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Flamengo eye Liverpool rematch, but first must win the Copa Libertadores

Adilio
Flamengo defeated Liverpool 3-0 in the 1981 Intercontinental Cup -- one of the high points in Mengao history.

Brazil's most popular club were very happy that the Champions League title went to Liverpool. It could be an omen.

Back in 1981, when Rio de Janeiro giants Flamengo won the Copa Libertadores to become the champions of South America, Liverpool were the champions of Europe. The two clubs met in the Intercontinental Cup staged in Japan, and a Zico-inspired Flamengo won 3-0.

It is the finest moment in over a century of club history for the Brazilian side. The year 1981 continues to be the bar for Flamengo, who have never again reached the final of the Libertadores. The competition has provided them with untold frustrations -- three times in the past eight years they have been knocked out in the group stage, and they flirted with disaster this year before booking their place in the knockout rounds.

That drama took place at the start of May. Since then, Liverpool, of course, have been crowned kings of Europe and Flamengo are dreaming of meeting them once more, this time in the final of the Club World Cup. To that end, they have spent some money and brought in a new coach, all the way from Portugal: former Benfica and Sporting Lisbon boss Jorge Jesus.

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- CONMEBOL: No more Copa finals outside of South America

Over the next two weeks, his team will be strong favourites in the Round of 16 against Emelec of Ecuador, another club with a recently appointed European coach -- the young Spaniard Ismael Rescalvo.

The Flamengo-Emelec matchup highlights two aspects of the 2019 Copa Libertadores. One is that there is a growing consensus that club football in South America is not only suffering from the constant sale of its leading players, but that there is also a dearth of ideas -- hence the decision, especially significant in the case of Flamengo, to look to Europe for guidance.

The second point is that the knockout phase of the Libertadores basically represents a fresh start. Plenty has happened in the two-and-a-half months since the group stage came to a climax. Other clubs also have hired new coaches; San Lorenzo of Argentina have brought in Juan Antonio Pizzi, the one time Barcelona centre-forward who took Chile to triumph three years ago in the Copa America Centenario. Paraguay's Cerro Porteno have traded a European coach -- Fernando Jubero from Spain -- for Miguel Angel Russo, an experienced Argentine.

And there have been changes in the playing staffs. Renan Lodi, a highly exciting young left-back, has swapped Athletico Paranaense in Brazil for Atletico Madrid in Spain. Boca Juniors seem set to lose centre-forward Dario Benedetto, who was on target in last year's controversial final against River Plate.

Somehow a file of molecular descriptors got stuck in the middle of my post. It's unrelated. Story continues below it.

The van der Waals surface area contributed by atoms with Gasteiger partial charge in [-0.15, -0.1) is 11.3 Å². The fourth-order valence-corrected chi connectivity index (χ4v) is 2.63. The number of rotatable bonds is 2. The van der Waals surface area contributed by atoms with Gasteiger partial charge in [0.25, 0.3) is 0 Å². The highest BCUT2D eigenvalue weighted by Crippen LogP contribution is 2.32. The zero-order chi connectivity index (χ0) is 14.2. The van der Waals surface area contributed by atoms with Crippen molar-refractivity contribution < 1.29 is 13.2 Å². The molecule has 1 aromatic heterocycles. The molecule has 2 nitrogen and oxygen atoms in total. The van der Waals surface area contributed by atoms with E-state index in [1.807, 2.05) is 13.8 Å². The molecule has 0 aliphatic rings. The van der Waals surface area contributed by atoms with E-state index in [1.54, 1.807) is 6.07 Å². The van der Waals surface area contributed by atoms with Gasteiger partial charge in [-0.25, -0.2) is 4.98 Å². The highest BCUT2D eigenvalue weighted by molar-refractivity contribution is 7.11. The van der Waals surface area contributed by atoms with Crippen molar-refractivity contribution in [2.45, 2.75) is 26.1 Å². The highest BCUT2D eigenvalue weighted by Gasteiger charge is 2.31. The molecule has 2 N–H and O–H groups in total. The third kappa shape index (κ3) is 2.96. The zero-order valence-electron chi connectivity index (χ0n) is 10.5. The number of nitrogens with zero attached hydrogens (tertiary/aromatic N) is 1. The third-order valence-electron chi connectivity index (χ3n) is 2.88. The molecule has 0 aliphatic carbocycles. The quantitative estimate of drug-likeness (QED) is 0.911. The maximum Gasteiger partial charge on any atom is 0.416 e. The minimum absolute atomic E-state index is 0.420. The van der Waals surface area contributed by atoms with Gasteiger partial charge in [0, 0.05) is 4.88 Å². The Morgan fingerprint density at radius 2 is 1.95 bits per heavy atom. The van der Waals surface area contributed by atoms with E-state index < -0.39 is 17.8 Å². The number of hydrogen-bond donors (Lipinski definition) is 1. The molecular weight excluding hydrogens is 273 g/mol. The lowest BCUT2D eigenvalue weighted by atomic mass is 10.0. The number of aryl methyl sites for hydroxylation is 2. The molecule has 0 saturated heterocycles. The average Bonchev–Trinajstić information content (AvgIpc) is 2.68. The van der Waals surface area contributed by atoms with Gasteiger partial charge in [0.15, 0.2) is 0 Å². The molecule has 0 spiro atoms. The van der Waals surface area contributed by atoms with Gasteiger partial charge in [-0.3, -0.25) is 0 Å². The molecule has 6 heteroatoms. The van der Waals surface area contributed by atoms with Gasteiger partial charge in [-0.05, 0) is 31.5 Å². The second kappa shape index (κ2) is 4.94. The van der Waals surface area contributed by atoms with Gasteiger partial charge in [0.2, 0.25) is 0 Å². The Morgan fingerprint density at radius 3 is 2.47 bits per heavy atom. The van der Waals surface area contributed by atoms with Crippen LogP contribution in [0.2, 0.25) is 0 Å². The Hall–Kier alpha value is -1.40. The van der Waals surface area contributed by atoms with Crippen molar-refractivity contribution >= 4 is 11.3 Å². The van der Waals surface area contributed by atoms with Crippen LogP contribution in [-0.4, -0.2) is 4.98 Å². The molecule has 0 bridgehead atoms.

Veteran Brazil left-back Filipe Luis is one reinforcement Flamengo have added to make a run at the Copa Libertadores crown.

Big names, though, are also coming in. Flamengo have signed veteran right-back Rafinha from Bayern Munich, and are on the brink of bringing in the current Brazil left-back, Filipe Luis. Another ex-Chelsea Brazil international, Ramires, has joined Palmeiras. Manchester United's Antonio Valencia has gone back to Ecuador to join Liga de Quito. Boca Juniors have signed Argentine international Eduardo Salvio, and could be about to land the veteran World Cup-winning Italy midfielder Daniele De Rossi.

Aside from all of the changes, extra uncertainty is added by another factor -- the differences in the footballing calendar of the competing nations. This is especially true for Argentina, whose season follows the European pattern. Their new league campaign only starts this weekend, which means that the country's four representatives in the last 16 of the Libertadores should be at a disadvantage -- the Argentines are coming into the biggest game of the year so far on the back of either no or very little competitive match practice. This is especially significant because three of them are facing opponents from Brazil, whose league season is in full swing.

Can Cruzeiro profit from this against reigning champions River Plate? Tuesday's opening game looks like the glamour tie of the round. Elsewhere, current Brazilian league leaders Palmeiras are strong favourites against Godoy Cruz, although the form of Luiz Felipe Scolari's men has suffered a wobble in the last few days. Finally, Athletico Paranaense renew a rivalry with Boca Juniors that has already proved intense this year -- the pair met at the group phase, where both teams won in front of their own fans.

The three Paraguayan teams will probably rue the long pause before the knockout phase. They all breezed through the group phase, and may be worried about losing momentum. Olimpia have a tricky first leg at altitude when they face Liga de Quito, Cerro Porteno travel to Argentina to face San Lorenzo and Libertad are in Brazil to play Gremio -- whose great local rivals Internacional are up against Nacional of Uruguay.

And then there is Flamengo against Emelec, with two European coaches dreaming of winning the title and ending the year with a game against Liverpool. For Emelec's Ismael Rescalvo this is unlikely to be anything other than a dream. But for Jorge Jesus of Flamengo, it is almost an obligation. Last week his team were knocked out of the Brazilian Cup in a penalty shootout, which set off a furious reaction from some of the club's fans, who screamed abuse at the players at the local airport. They want titles and they want them now. They want a repeat of 1981. If they are to get it, Flamengo will just need to accomplish the not-so-easy task of winning the Copa Libertadores.

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